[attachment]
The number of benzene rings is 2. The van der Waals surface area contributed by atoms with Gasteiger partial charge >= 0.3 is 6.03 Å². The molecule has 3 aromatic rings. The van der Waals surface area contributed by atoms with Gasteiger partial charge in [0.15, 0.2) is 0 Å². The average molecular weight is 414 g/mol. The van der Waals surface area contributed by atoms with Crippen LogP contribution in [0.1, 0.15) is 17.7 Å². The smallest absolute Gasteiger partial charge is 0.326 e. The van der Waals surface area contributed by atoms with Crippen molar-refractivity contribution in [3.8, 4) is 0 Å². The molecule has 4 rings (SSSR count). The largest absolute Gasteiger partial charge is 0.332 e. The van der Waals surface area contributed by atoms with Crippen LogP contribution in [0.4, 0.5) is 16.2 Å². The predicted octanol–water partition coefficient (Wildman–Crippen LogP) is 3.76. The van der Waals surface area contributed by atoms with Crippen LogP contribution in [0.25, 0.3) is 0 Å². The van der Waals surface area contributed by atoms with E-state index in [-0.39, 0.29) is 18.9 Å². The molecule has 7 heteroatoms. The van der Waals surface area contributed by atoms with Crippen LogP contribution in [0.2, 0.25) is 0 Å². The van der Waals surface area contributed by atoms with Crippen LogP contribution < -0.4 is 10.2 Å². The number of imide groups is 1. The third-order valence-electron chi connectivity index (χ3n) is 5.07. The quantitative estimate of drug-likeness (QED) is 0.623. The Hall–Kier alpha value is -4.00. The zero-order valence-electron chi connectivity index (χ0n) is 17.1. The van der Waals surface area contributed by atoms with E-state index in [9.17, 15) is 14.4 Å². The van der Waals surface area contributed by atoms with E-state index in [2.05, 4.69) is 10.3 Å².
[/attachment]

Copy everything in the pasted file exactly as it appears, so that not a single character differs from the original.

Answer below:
The number of benzene rings is 2. The van der Waals surface area contributed by atoms with Gasteiger partial charge >= 0.3 is 6.03 Å². The molecule has 3 aromatic rings. The van der Waals surface area contributed by atoms with Gasteiger partial charge in [0.15, 0.2) is 0 Å². The average molecular weight is 414 g/mol. The van der Waals surface area contributed by atoms with Crippen LogP contribution in [0.1, 0.15) is 17.7 Å². The smallest absolute Gasteiger partial charge is 0.326 e. The van der Waals surface area contributed by atoms with Crippen molar-refractivity contribution in [3.8, 4) is 0 Å². The molecule has 4 rings (SSSR count). The largest absolute Gasteiger partial charge is 0.332 e. The van der Waals surface area contributed by atoms with Crippen LogP contribution in [0.4, 0.5) is 16.2 Å². The predicted octanol–water partition coefficient (Wildman–Crippen LogP) is 3.76. The van der Waals surface area contributed by atoms with Crippen LogP contribution in [0.25, 0.3) is 0 Å². The van der Waals surface area contributed by atoms with E-state index in [-0.39, 0.29) is 18.9 Å². The molecule has 7 heteroatoms. The van der Waals surface area contributed by atoms with Crippen LogP contribution in [0.2, 0.25) is 0 Å². The van der Waals surface area contributed by atoms with Crippen LogP contribution < -0.4 is 10.2 Å². The number of imide groups is 1. The third-order valence-electron chi connectivity index (χ3n) is 5.07. The quantitative estimate of drug-likeness (QED) is 0.623. The Hall–Kier alpha value is -4.00. The zero-order valence-electron chi connectivity index (χ0n) is 17.1. The van der Waals surface area contributed by atoms with E-state index in [9.17, 15) is 14.4 Å². The van der Waals surface area contributed by atoms with E-state index in [2.05, 4.69) is 10.3 Å².